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Britain plans on increasing organ donor to save lives
07 August 2018, 01:26 | Silvia Roy
The Government today confirmed its intention to change the rules in spring 2020
The new system presumes that over-18s in England are in favour of donating their organs when they die, instead of the current system where people opt in by signing the NHS Organ Donor Register.
Jackie Doyle-Price, Secretary of State for Mental Health and Inequalities, said the changes could save up to 700 lives every year, but she said organ donation remained a gift.
There will be exceptions to the presumed consent system, including those aged under 18, individuals who lack the mental capacity to understand the changes and people who have not lived in England for at least 12 months before their death.
Currently, Wales already operates such a system, Scotland is looking to introduce a similar scheme, and Northern Ireland is also considering it.
The move comes after 411 people in the United Kingdom died while waiting for a transplant in 2017.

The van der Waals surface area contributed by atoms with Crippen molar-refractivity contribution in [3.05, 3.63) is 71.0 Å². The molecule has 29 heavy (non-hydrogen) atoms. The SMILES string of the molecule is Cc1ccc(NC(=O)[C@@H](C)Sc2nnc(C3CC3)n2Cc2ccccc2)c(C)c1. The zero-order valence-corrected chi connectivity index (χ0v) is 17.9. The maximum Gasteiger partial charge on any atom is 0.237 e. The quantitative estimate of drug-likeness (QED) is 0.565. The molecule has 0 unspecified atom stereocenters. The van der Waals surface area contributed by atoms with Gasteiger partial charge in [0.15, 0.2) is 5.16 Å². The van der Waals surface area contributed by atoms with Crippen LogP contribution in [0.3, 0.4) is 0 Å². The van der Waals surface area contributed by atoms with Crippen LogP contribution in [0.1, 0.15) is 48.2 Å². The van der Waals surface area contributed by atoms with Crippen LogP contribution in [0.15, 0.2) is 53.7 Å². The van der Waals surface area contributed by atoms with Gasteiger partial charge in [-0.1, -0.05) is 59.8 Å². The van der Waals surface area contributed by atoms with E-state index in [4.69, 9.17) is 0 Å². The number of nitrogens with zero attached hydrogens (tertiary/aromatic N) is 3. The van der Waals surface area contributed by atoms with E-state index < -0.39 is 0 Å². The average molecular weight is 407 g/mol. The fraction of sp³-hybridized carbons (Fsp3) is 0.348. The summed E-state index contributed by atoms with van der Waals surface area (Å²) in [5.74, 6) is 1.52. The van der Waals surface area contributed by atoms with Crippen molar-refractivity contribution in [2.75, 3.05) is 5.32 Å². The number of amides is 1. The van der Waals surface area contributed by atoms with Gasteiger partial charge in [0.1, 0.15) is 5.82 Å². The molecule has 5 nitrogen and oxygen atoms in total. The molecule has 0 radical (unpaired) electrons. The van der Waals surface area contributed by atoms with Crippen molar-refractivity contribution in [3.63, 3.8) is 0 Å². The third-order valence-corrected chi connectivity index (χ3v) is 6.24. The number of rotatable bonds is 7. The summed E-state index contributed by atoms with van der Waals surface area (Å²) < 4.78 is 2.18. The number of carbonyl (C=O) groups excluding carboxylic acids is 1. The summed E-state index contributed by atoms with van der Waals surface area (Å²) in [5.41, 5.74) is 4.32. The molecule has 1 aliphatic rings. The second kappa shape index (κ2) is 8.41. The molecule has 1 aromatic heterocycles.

The announcement came after a report called on the NHS to take more proactive action to address the high death rate among Indian-origin people in Britain due to low levels of organ donation within the community.
China should improve medical insurance for organ recipients to reduce their financial burden, said Huang Jiefu, Director of the China National Organ Donation and Transplantation Committee.
Those who do not wish to donate can record this on the NHS register either online, by phone or on an app to be released by the end of the year.
"This new system of organ donation presents us with an opportunity to save hundreds of black, Asian, mixed race and ethnic minority lives".
'However, we know this new system alone is not a magic bullet.
The legislation was introduced in Parliament last July and is expected to return to the House of Commons in the autumn. "Of course, the reason why the government have shifted from the opt-in to the opt-out position is to increase donations - which is a good thing, but done in a way which is at risk of being done by slight of hand".
Grieving families are given the choice if a patient's wish to donate is not known - but less than half give consent for the organs to be donated.
Simon Gillespie, chief executive of the British Heart Foundation, said: "There is a desperate shortage of organ donors in the UK".
The country began a voluntary organ donation trial in 2010 and promoted the practice across the country in 2013.
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